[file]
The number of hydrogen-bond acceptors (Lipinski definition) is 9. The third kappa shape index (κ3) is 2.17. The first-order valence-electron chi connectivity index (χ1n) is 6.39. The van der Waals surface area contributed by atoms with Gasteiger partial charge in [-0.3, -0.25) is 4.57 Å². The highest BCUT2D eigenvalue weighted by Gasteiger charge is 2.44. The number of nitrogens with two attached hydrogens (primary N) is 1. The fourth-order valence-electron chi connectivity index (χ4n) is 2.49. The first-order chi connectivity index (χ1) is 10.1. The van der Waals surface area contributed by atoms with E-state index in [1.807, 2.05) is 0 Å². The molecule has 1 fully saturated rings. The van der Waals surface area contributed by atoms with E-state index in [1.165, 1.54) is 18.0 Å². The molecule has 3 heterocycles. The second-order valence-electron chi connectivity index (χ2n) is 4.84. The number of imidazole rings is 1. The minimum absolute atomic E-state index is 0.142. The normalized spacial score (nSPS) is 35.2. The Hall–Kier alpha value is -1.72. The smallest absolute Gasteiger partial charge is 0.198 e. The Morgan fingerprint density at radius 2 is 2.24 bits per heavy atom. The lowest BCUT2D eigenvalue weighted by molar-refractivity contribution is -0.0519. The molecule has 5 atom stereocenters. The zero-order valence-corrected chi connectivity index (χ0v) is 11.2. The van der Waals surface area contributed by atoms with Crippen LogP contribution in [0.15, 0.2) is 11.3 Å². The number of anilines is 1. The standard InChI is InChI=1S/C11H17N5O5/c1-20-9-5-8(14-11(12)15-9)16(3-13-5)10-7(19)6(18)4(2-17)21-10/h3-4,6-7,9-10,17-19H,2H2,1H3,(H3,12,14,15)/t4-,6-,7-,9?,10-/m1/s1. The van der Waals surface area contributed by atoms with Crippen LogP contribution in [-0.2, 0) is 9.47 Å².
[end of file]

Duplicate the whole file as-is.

The number of hydrogen-bond acceptors (Lipinski definition) is 9. The third kappa shape index (κ3) is 2.17. The first-order valence-electron chi connectivity index (χ1n) is 6.39. The van der Waals surface area contributed by atoms with Gasteiger partial charge in [-0.3, -0.25) is 4.57 Å². The highest BCUT2D eigenvalue weighted by Gasteiger charge is 2.44. The number of nitrogens with two attached hydrogens (primary N) is 1. The fourth-order valence-electron chi connectivity index (χ4n) is 2.49. The first-order chi connectivity index (χ1) is 10.1. The van der Waals surface area contributed by atoms with E-state index in [1.807, 2.05) is 0 Å². The molecule has 1 fully saturated rings. The van der Waals surface area contributed by atoms with E-state index in [1.165, 1.54) is 18.0 Å². The molecule has 3 heterocycles. The second-order valence-electron chi connectivity index (χ2n) is 4.84. The number of imidazole rings is 1. The minimum absolute atomic E-state index is 0.142. The normalized spacial score (nSPS) is 35.2. The Hall–Kier alpha value is -1.72. The smallest absolute Gasteiger partial charge is 0.198 e. The Morgan fingerprint density at radius 2 is 2.24 bits per heavy atom. The lowest BCUT2D eigenvalue weighted by molar-refractivity contribution is -0.0519. The molecule has 5 atom stereocenters. The zero-order valence-corrected chi connectivity index (χ0v) is 11.2. The van der Waals surface area contributed by atoms with Crippen LogP contribution in [0.15, 0.2) is 11.3 Å². The number of anilines is 1. The standard InChI is InChI=1S/C11H17N5O5/c1-20-9-5-8(14-11(12)15-9)16(3-13-5)10-7(19)6(18)4(2-17)21-10/h3-4,6-7,9-10,17-19H,2H2,1H3,(H3,12,14,15)/t4-,6-,7-,9?,10-/m1/s1. The van der Waals surface area contributed by atoms with Crippen LogP contribution in [-0.2, 0) is 9.47 Å².